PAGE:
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Better Off Said


June 3, 2013

Four writers on the gendered world of confessional writing, telling the truth about loved ones, and the line between bravery and betrayal.

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Image courtesy of Lisa Lucas

Earlier this year, one of Guernica’s editors published a personal essay about her experience as a would-be egg donor. It was a smart essay, an elegantly written and politically astute essay. But readers rarely called it these things; instead they called it brave. This started a conversation among us—we started to wonder what it means when the label “bravery” gets affixed to art, and what that has to do with gender. Is it braver for a woman to write about her sex life than for a man to do the same? Does it take more courage for a man to write about being broke? When this year’s PEN World Voices Festival focused on the theme of bravery, we convened a panel of “confessional” writers to explore these questions.

The group of writers that assembled in early May was a motley one, whose collective work runs the gamut of confessional writing—they have taken risks in what they’ve written about themselves and the people in their lives. Anthony Swofford—the author of Jarhead: A Marine’s Chronicle of the Gulf War and Other Battles, which documents his time as a Marine in the first Gulf War—more recently tackled some closer-to-home conflicts in his second memoir, Hotels, Hospitals, and Jails: A Memoir. Swofford writes about his troubled relationship with his father, and about his own self-destructive streak that seems at times to be just as dangerous as war.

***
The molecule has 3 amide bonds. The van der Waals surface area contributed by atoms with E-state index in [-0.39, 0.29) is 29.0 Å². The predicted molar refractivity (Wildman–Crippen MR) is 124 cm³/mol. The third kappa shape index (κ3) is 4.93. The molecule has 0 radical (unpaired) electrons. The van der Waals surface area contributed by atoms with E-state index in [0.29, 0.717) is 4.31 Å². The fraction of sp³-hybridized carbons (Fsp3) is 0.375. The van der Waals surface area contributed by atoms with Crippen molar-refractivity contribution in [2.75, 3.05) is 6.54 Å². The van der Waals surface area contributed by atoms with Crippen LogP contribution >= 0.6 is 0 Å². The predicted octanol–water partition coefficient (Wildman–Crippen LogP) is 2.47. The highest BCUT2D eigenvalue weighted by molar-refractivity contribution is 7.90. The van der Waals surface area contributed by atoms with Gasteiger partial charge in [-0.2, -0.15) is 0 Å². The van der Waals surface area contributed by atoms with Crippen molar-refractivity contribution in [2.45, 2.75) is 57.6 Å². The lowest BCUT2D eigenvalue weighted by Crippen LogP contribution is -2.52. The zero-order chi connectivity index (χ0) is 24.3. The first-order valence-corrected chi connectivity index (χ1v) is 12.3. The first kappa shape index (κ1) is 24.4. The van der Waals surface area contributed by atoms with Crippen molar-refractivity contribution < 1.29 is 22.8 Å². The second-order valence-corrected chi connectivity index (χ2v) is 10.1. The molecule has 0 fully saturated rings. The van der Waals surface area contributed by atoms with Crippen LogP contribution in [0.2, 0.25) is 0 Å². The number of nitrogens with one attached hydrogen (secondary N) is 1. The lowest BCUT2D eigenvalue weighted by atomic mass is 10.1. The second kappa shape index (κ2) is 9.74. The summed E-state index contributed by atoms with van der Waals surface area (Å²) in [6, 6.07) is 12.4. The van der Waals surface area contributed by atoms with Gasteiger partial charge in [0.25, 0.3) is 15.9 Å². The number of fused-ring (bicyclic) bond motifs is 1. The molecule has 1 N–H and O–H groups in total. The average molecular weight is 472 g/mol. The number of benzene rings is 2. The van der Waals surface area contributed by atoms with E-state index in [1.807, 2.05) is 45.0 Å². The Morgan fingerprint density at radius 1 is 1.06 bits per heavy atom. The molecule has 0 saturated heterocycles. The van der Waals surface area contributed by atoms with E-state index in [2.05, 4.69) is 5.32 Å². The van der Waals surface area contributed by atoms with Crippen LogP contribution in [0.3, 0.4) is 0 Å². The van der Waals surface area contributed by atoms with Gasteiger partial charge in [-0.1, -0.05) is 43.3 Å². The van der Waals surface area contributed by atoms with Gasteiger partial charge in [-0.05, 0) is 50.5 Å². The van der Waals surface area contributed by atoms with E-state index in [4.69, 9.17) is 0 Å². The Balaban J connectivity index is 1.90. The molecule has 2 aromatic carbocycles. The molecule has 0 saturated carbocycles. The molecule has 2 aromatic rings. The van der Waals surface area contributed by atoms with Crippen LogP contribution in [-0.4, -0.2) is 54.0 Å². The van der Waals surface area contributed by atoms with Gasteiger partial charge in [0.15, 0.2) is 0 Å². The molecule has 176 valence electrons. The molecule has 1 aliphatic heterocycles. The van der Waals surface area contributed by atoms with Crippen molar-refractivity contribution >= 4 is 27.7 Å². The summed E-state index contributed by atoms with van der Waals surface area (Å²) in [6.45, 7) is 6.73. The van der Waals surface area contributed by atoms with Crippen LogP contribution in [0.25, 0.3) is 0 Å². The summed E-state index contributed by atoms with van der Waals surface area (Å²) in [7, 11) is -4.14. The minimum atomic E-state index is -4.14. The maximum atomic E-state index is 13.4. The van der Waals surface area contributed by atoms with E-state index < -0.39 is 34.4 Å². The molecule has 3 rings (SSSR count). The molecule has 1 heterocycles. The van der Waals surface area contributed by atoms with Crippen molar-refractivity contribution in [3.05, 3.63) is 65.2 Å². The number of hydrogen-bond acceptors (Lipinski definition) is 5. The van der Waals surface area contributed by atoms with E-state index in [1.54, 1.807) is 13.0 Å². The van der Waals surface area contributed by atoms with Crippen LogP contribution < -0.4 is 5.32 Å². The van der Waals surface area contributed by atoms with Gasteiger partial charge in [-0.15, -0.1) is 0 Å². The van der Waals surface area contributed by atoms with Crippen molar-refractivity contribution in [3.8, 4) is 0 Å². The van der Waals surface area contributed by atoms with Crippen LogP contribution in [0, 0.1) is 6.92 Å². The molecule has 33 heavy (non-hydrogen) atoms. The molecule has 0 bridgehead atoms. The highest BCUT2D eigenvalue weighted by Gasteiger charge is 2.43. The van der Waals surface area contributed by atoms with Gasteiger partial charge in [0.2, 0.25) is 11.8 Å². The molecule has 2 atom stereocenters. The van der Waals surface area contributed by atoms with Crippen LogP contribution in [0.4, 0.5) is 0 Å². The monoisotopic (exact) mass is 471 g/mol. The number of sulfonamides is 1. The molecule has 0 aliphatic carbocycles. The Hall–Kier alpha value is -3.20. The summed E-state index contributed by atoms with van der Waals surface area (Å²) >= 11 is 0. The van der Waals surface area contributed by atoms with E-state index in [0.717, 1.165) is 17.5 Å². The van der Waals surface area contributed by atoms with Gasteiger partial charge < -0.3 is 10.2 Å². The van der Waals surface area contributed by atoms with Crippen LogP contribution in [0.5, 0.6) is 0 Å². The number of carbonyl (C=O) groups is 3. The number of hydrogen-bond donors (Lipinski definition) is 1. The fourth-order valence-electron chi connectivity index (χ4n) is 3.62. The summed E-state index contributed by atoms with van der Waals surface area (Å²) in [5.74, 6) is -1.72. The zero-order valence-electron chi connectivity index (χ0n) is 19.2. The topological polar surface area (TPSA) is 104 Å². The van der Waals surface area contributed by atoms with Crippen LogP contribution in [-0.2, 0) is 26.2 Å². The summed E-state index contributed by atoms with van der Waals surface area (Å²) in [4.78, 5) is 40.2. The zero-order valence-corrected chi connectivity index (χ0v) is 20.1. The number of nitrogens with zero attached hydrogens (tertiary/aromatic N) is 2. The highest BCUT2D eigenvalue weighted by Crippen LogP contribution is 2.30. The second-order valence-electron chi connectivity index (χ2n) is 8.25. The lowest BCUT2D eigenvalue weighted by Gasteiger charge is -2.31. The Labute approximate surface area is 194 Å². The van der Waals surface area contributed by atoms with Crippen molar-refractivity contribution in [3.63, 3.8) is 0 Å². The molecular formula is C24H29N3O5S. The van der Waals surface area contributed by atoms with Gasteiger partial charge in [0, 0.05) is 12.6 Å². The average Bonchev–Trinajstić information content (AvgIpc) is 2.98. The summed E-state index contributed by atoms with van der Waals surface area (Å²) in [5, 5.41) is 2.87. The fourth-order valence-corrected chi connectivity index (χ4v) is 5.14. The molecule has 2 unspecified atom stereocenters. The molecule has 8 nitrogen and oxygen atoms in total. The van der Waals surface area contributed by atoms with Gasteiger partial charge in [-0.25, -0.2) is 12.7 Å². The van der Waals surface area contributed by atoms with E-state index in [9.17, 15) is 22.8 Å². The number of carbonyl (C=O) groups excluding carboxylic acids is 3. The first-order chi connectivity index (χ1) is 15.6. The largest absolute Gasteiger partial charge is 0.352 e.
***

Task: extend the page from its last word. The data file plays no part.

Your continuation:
Poet Trisha Low uses a deceptively familiar and youthful voice to push readers toward uncomfortable and unfamiliar places. Her piece “Confessions (of a variety)” is a transcript of several confessions she makes to a series of Catholic priests—their responses to the confessor’s honest up-speak is sometimes hilarious, sometimes troubling, and often both.

Benjamin Anastas is the author of the novels An Underachiever’s Diary and The Faithful Narrative of a Pastor’s Disappearance, and last year he published the memoir Too Good to Be True, which opens at a moment in his life where his marriage has dramatically crumbled and he is literally searching for loose change with which to buy groceries. His book chronicles this difficult time with unusual immediacy—reading it, one has the feeling of sitting down across the table from a friend who’s right in the middle of working through some of his life’s hardest truths.

Agata Tuszynska, having published six collections of poetry and many works of biography and reportage, can boast of a literary prolificacy that is practically Joyce-Carol-Oatesian. Two of her books tell personal stories—A Family History of Fear tells of her Polish and Jewish ancestors and Exercises in Loss chronicles her husband’s experience with cancer—but it’s her most recent book, Vera Gran: The Accused, that turned out to be most relevant to our discussion. In describing the last years of a formerly glamorous woman, Tuszynska doesn’t shy away from the indignities Gran suffers. Is this kind of honesty bravery, or is it betrayal?

What these writers share is a commitment to story and the understanding that honoring that commitment means revealing uncomfortable details about the people in their lives, and about themselves.

Rachel Riederer for Guernica

Guernica: This panel came about because one of our editors published a piece about egg donation, and the responses she received—rather than addressing the work itself—tended toward, “You are so brave.” I wonder if this happens to everyone, or more to women writers of personal narrative. So let’s start with a very unscientific survey question: have you been called brave for writing about your lives?